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Right Now | Muddle in the Middle

The Aging Brain

May-June 2008

The younger brain, below, shows more synchronized activity than the older brain, above.

The younger brain, below, shows more synchronized activity than the older brain, above.

Jessica Andrews-Hanna

Neuroscientists have long used damaged brains as a way to understand normal brain functions. But doing the opposite also works. A group of researchers at Harvard recently looked at the effects of aging on healthy people’s brains and found that as we get older, communication between different brain regions breaks down. This discovery could eventually help scientists better characterize and detect neurodegenerative diseases, including Alzheimer’s, which affects more than 5 million Americans.

Until recently, most scientists looking at the aging brain focused on individual regions, especially those in the frontal lobe, which may shrink or lose activity even in the absence of disease, says Jessica Andrews-Hanna, a doctoral student in psychology at Harvard’s Center for Brain Science and the lead author on the group’s paper (published last December in the journal Neuron). Though other investigators had hypothesized that disconnections might occur in the ebb and flow of signals between regions, it wasn’t easy to measure this until the introduction in the early 1990s of functional magnetic resonance imaging (fMRI), a scanning technique that measures blood flow.

Andrews-Hanna and her colleagues looked at data collected by researchers at Washington University in St. Louis who studied 93 healthy adults between the ages of 18 and 93. (All were prescreened for Alzheimer’s and other neurological diseases.) While lying in an fMRI scanner, the subjects classified single words on a screen as referring either to living or non-living objects. Andrews-Hanna then looked at neural activity during the task in two large-scale networks that span the brain: the default network, used when we’re worrying, thinking of the past and future, or imagining people in our lives; and the attention network, used when we’re focusing on a specific task, such as word processing or math problems.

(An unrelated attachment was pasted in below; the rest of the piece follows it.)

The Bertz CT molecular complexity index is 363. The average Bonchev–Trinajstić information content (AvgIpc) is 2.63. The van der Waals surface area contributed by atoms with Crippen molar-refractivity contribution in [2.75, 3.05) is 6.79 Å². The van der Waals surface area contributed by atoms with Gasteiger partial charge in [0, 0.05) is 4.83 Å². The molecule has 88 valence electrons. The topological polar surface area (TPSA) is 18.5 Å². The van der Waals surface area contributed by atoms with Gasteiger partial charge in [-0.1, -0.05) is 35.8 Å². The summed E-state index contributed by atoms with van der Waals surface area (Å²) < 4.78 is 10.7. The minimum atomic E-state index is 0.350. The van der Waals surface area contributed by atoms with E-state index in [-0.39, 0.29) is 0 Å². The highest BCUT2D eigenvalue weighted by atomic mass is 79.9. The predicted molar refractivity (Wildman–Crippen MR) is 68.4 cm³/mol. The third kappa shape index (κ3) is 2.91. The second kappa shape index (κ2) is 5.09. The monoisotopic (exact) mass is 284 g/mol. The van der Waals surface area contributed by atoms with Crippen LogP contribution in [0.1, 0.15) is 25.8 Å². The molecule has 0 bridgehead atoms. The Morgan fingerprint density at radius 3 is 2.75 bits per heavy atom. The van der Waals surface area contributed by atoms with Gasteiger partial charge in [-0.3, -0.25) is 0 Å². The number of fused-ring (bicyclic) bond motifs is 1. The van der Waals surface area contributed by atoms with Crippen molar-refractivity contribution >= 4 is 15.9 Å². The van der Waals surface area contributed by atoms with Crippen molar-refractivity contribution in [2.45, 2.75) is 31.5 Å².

The scientists found that among young people (in this case, those under 35), the brain regions that make up each distinct network were largely in sync with one another—when one region was activated by the task, the other was, too. But among adults over 60, the brain scans revealed a lot of variation. Some participants’ scans showed almost the same level of synchrony as those of their younger counterparts, but others’ had dropped to zero. When the researchers then used a more direct test to measure communication between regions, they found that those older adults whose brain networks were out of sync also showed a degradation in their white matter, the nerve tissue insulating the brain circuits that support communication. In particular, they noticed, communication lines between the front and back of the brain within the default network (which we also use to daydream) degrade more in older adults than those in the attention network.

“What was really surprising to us was the degree of the effect,” says Andrews-Hanna. “We thought there would be a difference in correlation between young and old adults, but we had absolutely no idea that it would diminish to zero.” She says the implications of the finding aren’t clear. In the study, several of the older adults also took tests measuring their memory, abstract reasoning powers, and processing speed and, not surprisingly, those who performed best were also those whose brain regions were most in sync. Andrews-Hanna is interested in further exploring the default network, whose functions she says are still largely unknown. She’s also hoping to do follow-up studies to look at whether daydreaming declines with age.

 The correlation approach that Andrews-Hanna used for the study could also be used to explore how Alzheimer’s affects different brain regions, she says. Scientists have typically focused on one region, the hippocampus, but as technology improves, they’re discovering that the disease affects many parts of the brain—and perhaps the relationships among them. Certainly, having a clear picture of the normal aging brain could prove useful for its own sake. Andrews-Hanna suggests a rehabilitation approach: perhaps, she says, we could someday disrupt the effects of natural aging by playing mental games that encourage communication between brain regions.